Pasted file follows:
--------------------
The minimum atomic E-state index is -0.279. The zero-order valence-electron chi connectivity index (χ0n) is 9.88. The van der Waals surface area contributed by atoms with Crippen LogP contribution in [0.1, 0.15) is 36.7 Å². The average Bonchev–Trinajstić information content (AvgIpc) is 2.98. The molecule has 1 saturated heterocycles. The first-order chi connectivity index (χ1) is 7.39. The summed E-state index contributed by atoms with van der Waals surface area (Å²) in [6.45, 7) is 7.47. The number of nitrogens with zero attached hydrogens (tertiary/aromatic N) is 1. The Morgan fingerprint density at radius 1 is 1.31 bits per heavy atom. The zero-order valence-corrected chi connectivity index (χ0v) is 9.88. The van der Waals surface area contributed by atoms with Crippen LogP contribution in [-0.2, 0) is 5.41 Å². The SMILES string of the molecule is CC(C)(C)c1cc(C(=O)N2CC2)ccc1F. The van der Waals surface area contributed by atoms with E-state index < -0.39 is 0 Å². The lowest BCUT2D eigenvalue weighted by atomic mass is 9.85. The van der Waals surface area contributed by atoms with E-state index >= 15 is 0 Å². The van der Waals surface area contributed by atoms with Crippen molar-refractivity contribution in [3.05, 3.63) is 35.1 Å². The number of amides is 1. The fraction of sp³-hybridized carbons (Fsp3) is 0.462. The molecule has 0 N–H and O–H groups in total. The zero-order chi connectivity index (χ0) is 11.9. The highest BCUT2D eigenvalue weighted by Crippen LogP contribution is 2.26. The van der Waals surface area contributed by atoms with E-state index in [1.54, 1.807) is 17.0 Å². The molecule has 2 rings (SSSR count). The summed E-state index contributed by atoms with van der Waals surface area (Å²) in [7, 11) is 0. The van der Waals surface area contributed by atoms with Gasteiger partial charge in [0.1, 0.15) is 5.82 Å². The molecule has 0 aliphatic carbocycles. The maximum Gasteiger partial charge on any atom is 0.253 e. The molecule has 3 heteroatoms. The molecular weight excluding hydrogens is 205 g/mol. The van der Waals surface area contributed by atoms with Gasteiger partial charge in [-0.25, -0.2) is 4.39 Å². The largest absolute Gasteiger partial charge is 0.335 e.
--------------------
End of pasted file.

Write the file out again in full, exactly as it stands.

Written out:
The minimum atomic E-state index is -0.279. The zero-order valence-electron chi connectivity index (χ0n) is 9.88. The van der Waals surface area contributed by atoms with Crippen LogP contribution in [0.1, 0.15) is 36.7 Å². The average Bonchev–Trinajstić information content (AvgIpc) is 2.98. The molecule has 1 saturated heterocycles. The first-order chi connectivity index (χ1) is 7.39. The summed E-state index contributed by atoms with van der Waals surface area (Å²) in [6.45, 7) is 7.47. The number of nitrogens with zero attached hydrogens (tertiary/aromatic N) is 1. The Morgan fingerprint density at radius 1 is 1.31 bits per heavy atom. The zero-order valence-corrected chi connectivity index (χ0v) is 9.88. The van der Waals surface area contributed by atoms with Crippen LogP contribution in [-0.2, 0) is 5.41 Å². The SMILES string of the molecule is CC(C)(C)c1cc(C(=O)N2CC2)ccc1F. The van der Waals surface area contributed by atoms with E-state index < -0.39 is 0 Å². The lowest BCUT2D eigenvalue weighted by atomic mass is 9.85. The van der Waals surface area contributed by atoms with E-state index >= 15 is 0 Å². The van der Waals surface area contributed by atoms with Crippen molar-refractivity contribution in [3.05, 3.63) is 35.1 Å². The number of amides is 1. The fraction of sp³-hybridized carbons (Fsp3) is 0.462. The molecule has 0 N–H and O–H groups in total. The zero-order chi connectivity index (χ0) is 11.9. The highest BCUT2D eigenvalue weighted by Crippen LogP contribution is 2.26. The van der Waals surface area contributed by atoms with E-state index in [1.54, 1.807) is 17.0 Å². The molecule has 2 rings (SSSR count). The summed E-state index contributed by atoms with van der Waals surface area (Å²) in [7, 11) is 0. The van der Waals surface area contributed by atoms with Gasteiger partial charge in [0.1, 0.15) is 5.82 Å². The molecule has 0 aliphatic carbocycles. The maximum Gasteiger partial charge on any atom is 0.253 e. The molecule has 3 heteroatoms. The molecular weight excluding hydrogens is 205 g/mol. The van der Waals surface area contributed by atoms with Gasteiger partial charge in [-0.25, -0.2) is 4.39 Å². The largest absolute Gasteiger partial charge is 0.335 e.